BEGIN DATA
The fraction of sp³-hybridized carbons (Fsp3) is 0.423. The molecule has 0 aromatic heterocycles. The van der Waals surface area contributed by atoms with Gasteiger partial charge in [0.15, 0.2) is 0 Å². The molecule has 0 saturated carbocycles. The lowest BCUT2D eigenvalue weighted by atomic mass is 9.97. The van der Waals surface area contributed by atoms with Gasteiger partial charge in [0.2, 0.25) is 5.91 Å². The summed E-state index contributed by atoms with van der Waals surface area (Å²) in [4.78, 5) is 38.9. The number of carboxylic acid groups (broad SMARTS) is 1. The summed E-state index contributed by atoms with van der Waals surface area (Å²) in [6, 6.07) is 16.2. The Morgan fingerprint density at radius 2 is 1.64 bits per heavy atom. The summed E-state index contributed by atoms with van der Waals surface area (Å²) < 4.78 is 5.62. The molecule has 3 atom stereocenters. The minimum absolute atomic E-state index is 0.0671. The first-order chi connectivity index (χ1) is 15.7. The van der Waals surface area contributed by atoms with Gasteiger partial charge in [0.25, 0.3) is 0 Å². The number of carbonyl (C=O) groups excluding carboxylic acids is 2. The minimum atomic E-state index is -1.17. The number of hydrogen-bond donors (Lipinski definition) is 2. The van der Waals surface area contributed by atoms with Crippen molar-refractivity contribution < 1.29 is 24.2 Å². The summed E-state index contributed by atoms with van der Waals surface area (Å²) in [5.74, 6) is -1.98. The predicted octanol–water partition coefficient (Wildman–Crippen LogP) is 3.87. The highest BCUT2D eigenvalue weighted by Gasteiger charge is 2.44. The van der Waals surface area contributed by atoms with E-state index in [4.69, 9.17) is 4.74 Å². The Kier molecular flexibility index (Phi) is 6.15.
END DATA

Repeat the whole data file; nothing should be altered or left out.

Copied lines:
The fraction of sp³-hybridized carbons (Fsp3) is 0.423. The molecule has 0 aromatic heterocycles. The van der Waals surface area contributed by atoms with Gasteiger partial charge in [0.15, 0.2) is 0 Å². The molecule has 0 saturated carbocycles. The lowest BCUT2D eigenvalue weighted by atomic mass is 9.97. The van der Waals surface area contributed by atoms with Gasteiger partial charge in [0.2, 0.25) is 5.91 Å². The summed E-state index contributed by atoms with van der Waals surface area (Å²) in [4.78, 5) is 38.9. The number of carboxylic acid groups (broad SMARTS) is 1. The summed E-state index contributed by atoms with van der Waals surface area (Å²) in [6, 6.07) is 16.2. The Morgan fingerprint density at radius 2 is 1.64 bits per heavy atom. The summed E-state index contributed by atoms with van der Waals surface area (Å²) < 4.78 is 5.62. The molecule has 3 atom stereocenters. The minimum absolute atomic E-state index is 0.0671. The first-order chi connectivity index (χ1) is 15.7. The van der Waals surface area contributed by atoms with Gasteiger partial charge in [0.25, 0.3) is 0 Å². The number of carbonyl (C=O) groups excluding carboxylic acids is 2. The minimum atomic E-state index is -1.17. The number of hydrogen-bond donors (Lipinski definition) is 2. The van der Waals surface area contributed by atoms with Crippen molar-refractivity contribution < 1.29 is 24.2 Å². The summed E-state index contributed by atoms with van der Waals surface area (Å²) in [5.74, 6) is -1.98. The predicted octanol–water partition coefficient (Wildman–Crippen LogP) is 3.87. The highest BCUT2D eigenvalue weighted by Gasteiger charge is 2.44. The van der Waals surface area contributed by atoms with E-state index in [4.69, 9.17) is 4.74 Å². The Kier molecular flexibility index (Phi) is 6.15.